Author(s): Ebeo CT, Benotti PN, Byrd RP Jr, Elmaghraby Z, Lui J
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Abstract The severely obese patient has varying degrees of intrinsic reduction of expiratory flow rates and lung volumes. Thus, the severely obese patient is predisposed to postoperative atelectasis, ineffective clearing of respiratory secretions, and other pulmonary complications. This study evaluated the effect of bi-level positive airway pressure (BiPAP) on pulmonary function in obese patients following open gastric bypass surgery Patients with a body mass index (BMI) of at least 40 kg/m2 who were undergoing elective gastric bypass were eligible to be randomized to receive either BiPAP during the first 24 h postoperatively or conventional postoperative care. Patients with significant cardiovascular and pulmonary diseases were excluded from the study. Forced vital capacity (FVC), forced expiratory volume in 1 s (FEV1.0), peak expiratory flow rate (PEFR), and percent hemoglobin oxygen saturation (SpO2) were measured preoperatively, and on postoperative days 1, 2, and 3. Twenty-seven patients were entered in the study 14 received BiPAP and 13 received conventional postoperative care. There was no significant difference preoperatively between the study and control groups in regards to age, BMI, FVC, FEV1.0, PEFR or SpO2. Postoperatively expiratory flow was decreased in both groups. However, the FVC and FEV1.0 were significantly higher on each of the three consecutive postoperative days in the patients who received BiPAP therapy. The SpO2 was significantly decreased in the control group over the same time period. Prophylactic BiPAP during the first 12-24 h postoperatively resulted in significantly higher measures of pulmonary function in severely obese patients who had undergone elective gastric bypass surgery. These improved measures of pulmonary function, however, did not translate into fewer hospital days or a lower complication rate in our study population of otherwise healthy obese patients. Further study is necessary to determine if BiPAP therapy in the first 24 postoperative hours would be of benefit in severely obese patients with comorbid illnesses who have undergone elective gastric bypass.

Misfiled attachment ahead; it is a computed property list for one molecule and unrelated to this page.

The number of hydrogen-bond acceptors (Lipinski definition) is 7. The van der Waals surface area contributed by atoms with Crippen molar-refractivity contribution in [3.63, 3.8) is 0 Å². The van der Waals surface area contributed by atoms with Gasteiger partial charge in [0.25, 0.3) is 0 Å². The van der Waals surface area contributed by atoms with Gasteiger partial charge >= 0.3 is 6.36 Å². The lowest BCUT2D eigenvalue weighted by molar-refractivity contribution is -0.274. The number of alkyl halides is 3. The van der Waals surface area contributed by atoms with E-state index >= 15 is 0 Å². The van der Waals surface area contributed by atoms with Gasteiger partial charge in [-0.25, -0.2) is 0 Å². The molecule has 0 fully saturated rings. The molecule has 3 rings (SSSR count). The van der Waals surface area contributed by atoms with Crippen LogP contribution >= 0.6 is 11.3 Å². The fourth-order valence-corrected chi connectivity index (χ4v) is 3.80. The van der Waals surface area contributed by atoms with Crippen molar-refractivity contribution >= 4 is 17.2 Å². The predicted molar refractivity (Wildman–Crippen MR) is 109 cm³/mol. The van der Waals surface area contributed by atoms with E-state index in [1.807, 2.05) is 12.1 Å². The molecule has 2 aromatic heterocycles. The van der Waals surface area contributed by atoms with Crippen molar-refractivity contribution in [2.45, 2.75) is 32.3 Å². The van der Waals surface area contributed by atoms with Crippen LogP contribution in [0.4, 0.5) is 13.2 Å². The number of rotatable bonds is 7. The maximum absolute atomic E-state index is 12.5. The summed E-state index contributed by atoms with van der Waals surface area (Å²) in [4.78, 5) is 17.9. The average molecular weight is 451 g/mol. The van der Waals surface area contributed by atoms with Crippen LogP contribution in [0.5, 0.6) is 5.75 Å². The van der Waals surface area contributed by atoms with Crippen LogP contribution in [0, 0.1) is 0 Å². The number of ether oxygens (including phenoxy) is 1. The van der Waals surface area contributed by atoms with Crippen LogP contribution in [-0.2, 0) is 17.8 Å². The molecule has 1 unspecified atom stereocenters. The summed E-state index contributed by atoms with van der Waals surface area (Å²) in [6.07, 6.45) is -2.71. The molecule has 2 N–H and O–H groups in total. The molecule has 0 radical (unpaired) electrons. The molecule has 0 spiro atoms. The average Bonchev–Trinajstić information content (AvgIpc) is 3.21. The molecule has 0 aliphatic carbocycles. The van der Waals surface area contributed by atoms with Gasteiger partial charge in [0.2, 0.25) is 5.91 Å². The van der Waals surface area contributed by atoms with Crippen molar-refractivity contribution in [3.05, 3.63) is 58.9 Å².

This article was published in Respir Med
and referenced in Journal of Anesthesia & Clinical Research